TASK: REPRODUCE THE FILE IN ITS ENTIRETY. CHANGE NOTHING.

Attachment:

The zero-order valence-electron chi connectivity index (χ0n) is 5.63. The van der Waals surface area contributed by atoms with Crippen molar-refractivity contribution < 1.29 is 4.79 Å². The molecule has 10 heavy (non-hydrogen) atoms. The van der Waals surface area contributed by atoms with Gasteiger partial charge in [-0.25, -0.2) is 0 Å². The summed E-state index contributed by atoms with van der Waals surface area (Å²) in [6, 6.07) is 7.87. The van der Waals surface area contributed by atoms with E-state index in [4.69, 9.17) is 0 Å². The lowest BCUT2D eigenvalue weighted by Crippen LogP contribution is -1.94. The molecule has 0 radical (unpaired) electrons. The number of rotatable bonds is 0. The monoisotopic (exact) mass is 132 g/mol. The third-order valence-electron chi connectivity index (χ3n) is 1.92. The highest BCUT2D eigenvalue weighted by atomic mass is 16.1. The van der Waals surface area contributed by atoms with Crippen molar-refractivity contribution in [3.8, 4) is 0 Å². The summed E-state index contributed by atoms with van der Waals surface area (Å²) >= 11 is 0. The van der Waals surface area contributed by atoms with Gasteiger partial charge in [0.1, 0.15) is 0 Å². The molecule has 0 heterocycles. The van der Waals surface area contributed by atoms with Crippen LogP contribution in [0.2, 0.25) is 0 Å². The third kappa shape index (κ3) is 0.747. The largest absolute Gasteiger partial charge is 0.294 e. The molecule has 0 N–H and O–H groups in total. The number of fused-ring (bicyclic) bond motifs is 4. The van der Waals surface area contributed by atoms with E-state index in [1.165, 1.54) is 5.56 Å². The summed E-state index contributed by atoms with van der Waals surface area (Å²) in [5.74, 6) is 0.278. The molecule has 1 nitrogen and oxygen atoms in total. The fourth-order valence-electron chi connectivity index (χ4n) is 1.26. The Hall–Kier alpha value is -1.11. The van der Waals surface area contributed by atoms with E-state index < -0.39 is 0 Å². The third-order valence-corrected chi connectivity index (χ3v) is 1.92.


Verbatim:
The zero-order valence-electron chi connectivity index (χ0n) is 5.63. The van der Waals surface area contributed by atoms with Crippen molar-refractivity contribution < 1.29 is 4.79 Å². The molecule has 10 heavy (non-hydrogen) atoms. The van der Waals surface area contributed by atoms with Gasteiger partial charge in [-0.25, -0.2) is 0 Å². The summed E-state index contributed by atoms with van der Waals surface area (Å²) in [6, 6.07) is 7.87. The van der Waals surface area contributed by atoms with E-state index in [4.69, 9.17) is 0 Å². The lowest BCUT2D eigenvalue weighted by Crippen LogP contribution is -1.94. The molecule has 0 radical (unpaired) electrons. The number of rotatable bonds is 0. The monoisotopic (exact) mass is 132 g/mol. The third-order valence-electron chi connectivity index (χ3n) is 1.92. The highest BCUT2D eigenvalue weighted by atomic mass is 16.1. The van der Waals surface area contributed by atoms with Crippen molar-refractivity contribution in [3.8, 4) is 0 Å². The summed E-state index contributed by atoms with van der Waals surface area (Å²) >= 11 is 0. The van der Waals surface area contributed by atoms with Gasteiger partial charge in [0.1, 0.15) is 0 Å². The molecule has 0 heterocycles. The van der Waals surface area contributed by atoms with Crippen LogP contribution in [0.2, 0.25) is 0 Å². The third kappa shape index (κ3) is 0.747. The largest absolute Gasteiger partial charge is 0.294 e. The molecule has 0 N–H and O–H groups in total. The number of fused-ring (bicyclic) bond motifs is 4. The van der Waals surface area contributed by atoms with E-state index in [1.165, 1.54) is 5.56 Å². The summed E-state index contributed by atoms with van der Waals surface area (Å²) in [5.74, 6) is 0.278. The molecule has 1 nitrogen and oxygen atoms in total. The fourth-order valence-electron chi connectivity index (χ4n) is 1.26. The Hall–Kier alpha value is -1.11. The van der Waals surface area contributed by atoms with E-state index < -0.39 is 0 Å². The third-order valence-corrected chi connectivity index (χ3v) is 1.92.